The biggest story of 2020 in Ohio and worldwide was the COVID-19 outbreak. On March 9th, Governor Mike DeWine declares a state of emergency after three people tested positive. That began a series of health orders, starting with schools moving to remote learning, mass gathering limitations, closing restaurants and bar dining rooms, and then other businesses. On March 23rd, the “Stay at Home” order was issued. Businesses could open back up in the summer with specific guidelines to follow. Plus, at the last minute, Ohio's primary election was pushed back from March until April, to give voters the chance to do mail-in voting. Mail-in voting was one of the reasons that Ohio had a record number of ballots cast in the November election.
There were various protests around Ohio, some protesting the death of George Floyd, who died after a Minnesota police officer kneeled on his neck while restraining him. Some of the protests turned violent, causing damages to businesses across the state and even the statehouse. Other protesters were upset over the closing of businesses because of the pandemic, and they stood outside the statehouse during Governor DeWine’s briefings urging him to open the state.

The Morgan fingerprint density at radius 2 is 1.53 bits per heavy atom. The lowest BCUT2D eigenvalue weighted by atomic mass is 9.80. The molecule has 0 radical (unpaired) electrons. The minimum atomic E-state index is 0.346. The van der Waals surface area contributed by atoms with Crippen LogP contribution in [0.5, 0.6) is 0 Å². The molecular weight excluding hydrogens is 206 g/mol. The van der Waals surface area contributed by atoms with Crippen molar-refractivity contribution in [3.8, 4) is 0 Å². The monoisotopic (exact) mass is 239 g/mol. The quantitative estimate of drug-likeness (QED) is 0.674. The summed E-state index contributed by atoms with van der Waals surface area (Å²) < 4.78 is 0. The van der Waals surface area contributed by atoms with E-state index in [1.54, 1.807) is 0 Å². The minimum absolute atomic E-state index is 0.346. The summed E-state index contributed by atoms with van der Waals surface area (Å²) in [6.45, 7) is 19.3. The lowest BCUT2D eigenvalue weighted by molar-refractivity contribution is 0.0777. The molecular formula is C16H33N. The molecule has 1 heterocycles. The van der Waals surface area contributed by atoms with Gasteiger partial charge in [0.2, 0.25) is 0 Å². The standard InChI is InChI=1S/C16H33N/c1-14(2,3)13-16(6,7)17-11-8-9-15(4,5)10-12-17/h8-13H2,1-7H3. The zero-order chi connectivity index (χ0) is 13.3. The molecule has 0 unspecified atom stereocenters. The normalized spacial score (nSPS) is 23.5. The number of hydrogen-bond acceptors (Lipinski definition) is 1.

This past summer, Ohio's Speaker of the House Larry Householder and four others were charged as part of an alleged pay-to-play scheme involving millions of dollars in corporate money secretly funneled to them in exchange for passing legislation to bail out two nuclear power plants in the state. Householder was removed as speaker, and Allen County representative Bob Cupp was named to take his place.
Two men in the Columbus area lost their lives at the hands of law enforcement. Casey Goodson, Jr was shot and killed by a Franklin County sheriff's deputy on December 4th. And on December 22nd, Andre Hill was shot and killed by a Columbus police officer Adam Coy. Coy has been fired and could be facing charges for the shooting.
Also, in December, Ohio started to receive the first shipments of the coronavirus vaccines, medical personnel, nursing home staff, and residents were the first to get their vaccines.